Australian Internet personality Craig Wright claims to be the Bitcoin inventor Satoshi Nakamoto. Many people do not believe him. But a person who believes that he is Ira Kleiman, the brother of the late technologist Dave Kleiman. According to potentially fake e-mails published by Gizmodo in 201
These documents suggest that Wright and Kleiman worked together in 2009 and 2010 to mine hundreds of thousands of Bitcoins would make Ira Kleiman the heir to a billionaire fortune. So Kleiman sued Wright last year and sought his share of the Nakamoto Bitcoins.
Since then, Kleiman and Wright have been fighting in a Florida courtroom. In a ruling on Tuesday, Federal Judge Bruce Reinhart Wright condemned for repeatedly misleading the court and generally wasting everyone's time. Wright claims Wright was scared after drug traffickers and traffickers started Bitcoin and decided to distance themselves from the cryptocurrency. He founded a legal entity called Tulip Trust with him and Dave Kleiman as trustees. He then encrypted the keys to his Bitcoin assets with an encryption scheme that required multiple keys to decrypt the data. After Kleiman is dead, Wright claims he can no longer decrypt the file.
Judge Reinhart does not buy it.
"Dr. Wright's behavior did not impress me as someone who told the truth," wrote the judge. "I completely disclaim Dr. Wright's testimony about the alleged Tulip Trust, the allegedly encrypted file and its alleged inability to identify its Bitcoin holdings." In fact, Reinhart came to the conclusion that "Wright's testimony that this trust exists is deliberately wrong."
"Not only was Dr. Wright's story not supported by other evidence contained in the file, but it also contradicts common sense and real experience," judges added. In general, Reinhart stated that Wright's "failure to comply with court orders was intentional and malicious."
The judge asked Kleiman to file a lawyer's fee in the present case. And crucially, all of the Bitcoins Wright had mined before 2013 were the joint property of Wright and Kleiman.
The judge has not decided if Wright is Satoshi The main question is not to answer: Are there any bitcoins at all?
Bitcoins were easy to break down in the early years of Cryptocurrency. Forensic analysis shows that more than 1 million bitcoins were mined in 2009 and 2010 and have not moved since. These bitcoins are now worth about $ 10 billion. It is generally believed that many of these bitcoins belong to Bitcoin creator Satoshi Nakamoto. Kleiman's lawsuit is based on the assumption that Wright is Nakamoto and controls these bitcoins.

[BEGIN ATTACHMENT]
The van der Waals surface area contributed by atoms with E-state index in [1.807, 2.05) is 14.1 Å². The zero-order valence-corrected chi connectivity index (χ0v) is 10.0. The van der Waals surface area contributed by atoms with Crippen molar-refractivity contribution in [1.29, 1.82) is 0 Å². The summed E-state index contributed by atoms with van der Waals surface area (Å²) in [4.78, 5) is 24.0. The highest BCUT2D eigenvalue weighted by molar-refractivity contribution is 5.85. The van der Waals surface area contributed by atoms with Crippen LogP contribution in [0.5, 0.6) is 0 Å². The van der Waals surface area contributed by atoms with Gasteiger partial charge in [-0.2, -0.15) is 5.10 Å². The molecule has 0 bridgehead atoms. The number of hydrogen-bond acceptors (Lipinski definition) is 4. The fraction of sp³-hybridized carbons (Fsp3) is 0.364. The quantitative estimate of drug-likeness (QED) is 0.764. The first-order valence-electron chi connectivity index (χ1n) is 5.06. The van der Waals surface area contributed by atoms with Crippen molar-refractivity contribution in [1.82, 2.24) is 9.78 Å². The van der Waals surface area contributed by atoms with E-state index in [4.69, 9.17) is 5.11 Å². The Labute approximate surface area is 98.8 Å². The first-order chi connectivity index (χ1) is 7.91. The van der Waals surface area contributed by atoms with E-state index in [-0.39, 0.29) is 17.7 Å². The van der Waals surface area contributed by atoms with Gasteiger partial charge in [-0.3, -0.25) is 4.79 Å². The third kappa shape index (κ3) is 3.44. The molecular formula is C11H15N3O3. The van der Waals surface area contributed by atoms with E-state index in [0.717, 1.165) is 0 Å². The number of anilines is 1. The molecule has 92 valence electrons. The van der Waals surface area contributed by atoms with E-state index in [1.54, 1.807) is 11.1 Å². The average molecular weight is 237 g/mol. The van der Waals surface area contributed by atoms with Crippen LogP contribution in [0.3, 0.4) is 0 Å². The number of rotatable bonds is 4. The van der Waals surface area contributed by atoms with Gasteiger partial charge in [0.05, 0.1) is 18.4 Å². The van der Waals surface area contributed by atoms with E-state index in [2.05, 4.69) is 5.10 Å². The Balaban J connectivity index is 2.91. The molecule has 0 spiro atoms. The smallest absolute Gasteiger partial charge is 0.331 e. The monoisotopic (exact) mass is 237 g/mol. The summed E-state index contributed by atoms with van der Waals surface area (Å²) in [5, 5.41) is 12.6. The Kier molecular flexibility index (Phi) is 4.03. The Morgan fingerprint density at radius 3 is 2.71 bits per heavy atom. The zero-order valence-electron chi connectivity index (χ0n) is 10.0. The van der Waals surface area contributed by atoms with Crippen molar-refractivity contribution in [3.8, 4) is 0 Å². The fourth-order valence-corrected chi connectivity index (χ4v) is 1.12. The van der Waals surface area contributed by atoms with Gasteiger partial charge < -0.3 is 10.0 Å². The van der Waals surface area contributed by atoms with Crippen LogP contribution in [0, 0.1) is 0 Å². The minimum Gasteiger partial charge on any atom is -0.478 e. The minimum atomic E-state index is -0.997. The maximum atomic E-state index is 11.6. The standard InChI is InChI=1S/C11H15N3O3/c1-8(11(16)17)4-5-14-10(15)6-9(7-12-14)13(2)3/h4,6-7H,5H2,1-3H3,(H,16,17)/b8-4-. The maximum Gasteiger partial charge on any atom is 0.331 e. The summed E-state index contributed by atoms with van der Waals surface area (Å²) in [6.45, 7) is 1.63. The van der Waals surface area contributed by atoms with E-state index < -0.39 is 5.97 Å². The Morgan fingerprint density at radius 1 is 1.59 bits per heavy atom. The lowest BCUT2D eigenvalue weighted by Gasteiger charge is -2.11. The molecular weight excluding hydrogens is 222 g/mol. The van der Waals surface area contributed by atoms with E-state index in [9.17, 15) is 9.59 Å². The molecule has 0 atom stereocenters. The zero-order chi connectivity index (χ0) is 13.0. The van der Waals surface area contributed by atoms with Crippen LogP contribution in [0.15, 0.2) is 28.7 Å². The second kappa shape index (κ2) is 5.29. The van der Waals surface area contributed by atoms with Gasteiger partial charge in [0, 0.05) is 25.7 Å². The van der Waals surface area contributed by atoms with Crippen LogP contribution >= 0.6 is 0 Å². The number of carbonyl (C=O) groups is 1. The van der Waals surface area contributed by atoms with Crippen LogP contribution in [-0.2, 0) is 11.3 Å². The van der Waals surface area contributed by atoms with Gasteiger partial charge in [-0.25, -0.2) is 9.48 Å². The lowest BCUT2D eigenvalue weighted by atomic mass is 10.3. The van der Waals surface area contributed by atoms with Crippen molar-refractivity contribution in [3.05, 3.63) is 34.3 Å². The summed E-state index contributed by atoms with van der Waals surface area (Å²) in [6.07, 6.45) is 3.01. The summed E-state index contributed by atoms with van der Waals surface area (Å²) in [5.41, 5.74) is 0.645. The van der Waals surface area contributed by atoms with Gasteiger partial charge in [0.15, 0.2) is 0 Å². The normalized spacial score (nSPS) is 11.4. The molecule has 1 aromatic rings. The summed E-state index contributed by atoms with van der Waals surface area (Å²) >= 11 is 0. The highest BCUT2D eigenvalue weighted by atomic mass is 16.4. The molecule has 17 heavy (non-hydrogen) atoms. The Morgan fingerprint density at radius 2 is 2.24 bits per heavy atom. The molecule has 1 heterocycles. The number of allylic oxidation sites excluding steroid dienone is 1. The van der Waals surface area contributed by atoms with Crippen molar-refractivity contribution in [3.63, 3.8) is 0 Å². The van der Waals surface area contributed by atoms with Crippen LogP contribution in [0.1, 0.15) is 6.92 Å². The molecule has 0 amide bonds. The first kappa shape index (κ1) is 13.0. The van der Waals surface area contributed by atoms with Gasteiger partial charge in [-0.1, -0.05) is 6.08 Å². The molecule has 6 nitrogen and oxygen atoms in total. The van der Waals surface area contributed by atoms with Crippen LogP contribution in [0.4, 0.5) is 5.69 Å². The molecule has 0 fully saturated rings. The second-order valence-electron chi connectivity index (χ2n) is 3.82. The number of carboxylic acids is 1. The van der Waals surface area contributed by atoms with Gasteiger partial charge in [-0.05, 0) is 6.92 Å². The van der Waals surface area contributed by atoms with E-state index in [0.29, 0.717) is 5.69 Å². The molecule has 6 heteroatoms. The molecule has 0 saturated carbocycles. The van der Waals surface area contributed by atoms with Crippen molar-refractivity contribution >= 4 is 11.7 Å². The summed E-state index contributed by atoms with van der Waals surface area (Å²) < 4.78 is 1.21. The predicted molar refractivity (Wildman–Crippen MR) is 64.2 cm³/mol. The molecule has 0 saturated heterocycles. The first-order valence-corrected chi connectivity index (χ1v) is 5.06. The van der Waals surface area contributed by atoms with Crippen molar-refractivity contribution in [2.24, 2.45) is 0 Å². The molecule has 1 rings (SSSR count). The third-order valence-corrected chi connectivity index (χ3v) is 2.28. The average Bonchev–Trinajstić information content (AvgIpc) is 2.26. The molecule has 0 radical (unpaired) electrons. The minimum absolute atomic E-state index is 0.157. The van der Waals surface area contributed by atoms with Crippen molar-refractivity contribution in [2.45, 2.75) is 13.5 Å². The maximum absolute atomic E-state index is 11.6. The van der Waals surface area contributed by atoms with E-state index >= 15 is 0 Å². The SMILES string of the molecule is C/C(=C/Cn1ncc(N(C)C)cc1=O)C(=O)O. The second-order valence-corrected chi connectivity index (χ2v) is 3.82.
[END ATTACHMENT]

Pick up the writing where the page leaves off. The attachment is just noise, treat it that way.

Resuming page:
But if Wright is not Nakamoto, then there's no reason to believe Wright has a million bitcoins – or anything like that. Kleiman and Wright may be in litigation over bitcoins that do not exist.
But Tuesday's verdict does not address this problem. "The court does not have to decide or decide whether the defendant is Dr. Craig Wright Sata [o] shi Nakamoto, the inventor of the Bitcoin cyber currency," Reinhart wrote.
There are many reasons to doubt Wright's claim to Nakamoto's coat. Important evidence linking Wright to Nakamoto seems to have been faked years after the fact. If Wright wanted to prove he was Nakamoto, he could do so simply by creating a cryptographic signature using a private key associated with Nakamoto's identity. Wright has repeatedly forced himself to do so.
The creator of the Ethereum, Vitalik Buterin, called Wright "fraud" last year.
Of course there is also the possibility that Wright is not Nakamoto, but in the early years some bitcoins have broken down the cryptocurrency – either with Kleiman or on their own.
Reinharts Tuesday decision does not end the case anyway – far from it. Wright will have another opportunity to provide information about its Bitcoin holdings. If he can not – and can not convince the judge that he is unable to do so – he could have more serious consequences, including contempt. However, when Wright submits credible records of his Bitcoin holdings, there is a dispute over how much of Wright's fortune actually belongs to the Kleiman estate.